The award-winning actor shares how his National Geographic show has changed his own view of religion.
- Posted on Apr 1, 2019
Morgan Freeman has become an expert on religion, and it’s not just because he’s played God in more than one blockbuster.
The actor is currently helming the third season of his faith-based National Geographic series, The Story of God. The show has jetted him around the world, thrusting him into some of the most isolated places on the planet and introducing him to new cultures and beliefs, all in an effort to understand how faith and spirituality can connect us as human beings.
Freeman has visited The Vatican, Mayan Ruins and Egyptian pyramids for the show, and the third season sees the continuation of his educational journey, taking him to meet “living Goddesses” and Native American spirit guides. In the season’s third episode, dedicated solely to visions people of faith have experienced, the show spotlights Dr. Charles Mulli, who gave up a profitable business to help tens of thousands of abandoned and orphaned children in Kenya.
Guideposts.org spoke to Freeman and his producing partner Lori McCreary about why they wanted to dedicate an episode to miraculous visions and how the show has influenced their own faith.
GUIDEPOSTS.ORG: How were you able to get people to open up about these very personal experiences of faith?
Morgan Freeman: The first trick is to have an absolutely open mind. Everybody’s entitled to [their beliefs]. If they live in it, then it sustains them, and if it sustains them, then you, as an outsider, can't go in with some judgmental attitude. If people think that you're judging, then they won't have much to say.
GUIDEPOSTS.ORG: Why were you so fascinated by this idea of visions?
Morgan Freeman: Well, we wanted to explore as many facets of spirituality, of faith, of religious belief as we [could] and visions are almost a mainstay of Catholicism.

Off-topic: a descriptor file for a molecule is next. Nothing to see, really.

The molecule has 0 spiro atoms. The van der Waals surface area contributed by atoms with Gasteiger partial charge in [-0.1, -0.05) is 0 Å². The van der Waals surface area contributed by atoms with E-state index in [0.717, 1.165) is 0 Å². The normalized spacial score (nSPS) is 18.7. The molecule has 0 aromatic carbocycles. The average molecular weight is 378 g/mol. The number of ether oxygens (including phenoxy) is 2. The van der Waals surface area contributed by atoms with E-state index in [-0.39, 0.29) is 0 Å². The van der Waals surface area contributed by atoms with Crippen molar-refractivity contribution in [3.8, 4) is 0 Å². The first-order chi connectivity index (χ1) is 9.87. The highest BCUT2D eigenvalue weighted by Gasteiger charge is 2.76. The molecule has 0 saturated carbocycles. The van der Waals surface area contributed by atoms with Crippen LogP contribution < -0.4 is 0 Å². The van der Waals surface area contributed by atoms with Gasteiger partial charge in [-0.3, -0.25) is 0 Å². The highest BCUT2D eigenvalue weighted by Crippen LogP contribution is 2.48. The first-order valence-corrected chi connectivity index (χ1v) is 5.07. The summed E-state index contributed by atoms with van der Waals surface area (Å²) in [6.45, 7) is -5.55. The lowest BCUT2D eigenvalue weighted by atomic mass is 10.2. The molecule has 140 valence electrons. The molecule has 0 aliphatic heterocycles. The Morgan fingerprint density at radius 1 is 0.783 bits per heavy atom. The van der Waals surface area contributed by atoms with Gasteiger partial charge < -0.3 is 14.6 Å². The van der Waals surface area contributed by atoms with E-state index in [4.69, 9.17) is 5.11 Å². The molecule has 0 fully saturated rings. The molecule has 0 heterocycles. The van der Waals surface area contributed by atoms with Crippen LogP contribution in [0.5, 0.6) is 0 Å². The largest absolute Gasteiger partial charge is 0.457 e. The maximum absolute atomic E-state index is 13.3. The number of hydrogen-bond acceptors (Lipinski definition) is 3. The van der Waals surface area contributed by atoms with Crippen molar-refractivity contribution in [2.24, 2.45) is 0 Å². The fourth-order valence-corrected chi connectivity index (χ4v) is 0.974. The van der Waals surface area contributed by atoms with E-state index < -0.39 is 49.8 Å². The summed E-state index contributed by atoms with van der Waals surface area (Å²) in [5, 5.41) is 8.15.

Lori McCreary: I think that when we find these kinds of amazing stories where someone's life has been…turned around or turned into a direction that is more toward the light, I think those are stories worth highlighting.
GUIDEPOSTS.ORG: One of those stories is the journey of Dr. Charles Mulli who is famous for giving up his fortune to help orphaned and abandoned children in his native Kenya.
Lori McCreary: I wish we had more time to tell his story because it's such an incredible story. He basically heard God tell him that he needed to sell everything and start helping children and teens. And so, he adopted I think at this point it [is] 10,000 children through the years. You can imagine coming home and telling your kids and your spouse, ‘Hey, God told me this, and we're going to basically sell everything.’
It's a testament to his faith, and how big God is in his life. The amount of people whose lives this man has changed is extraordinary.
GUIDEPOSTS.ORG: With Mulli’s story, and really all of the vision stories you highlight this season, is there a common thread? Do these people share maybe an openness that helps them better receive these life-changing visions?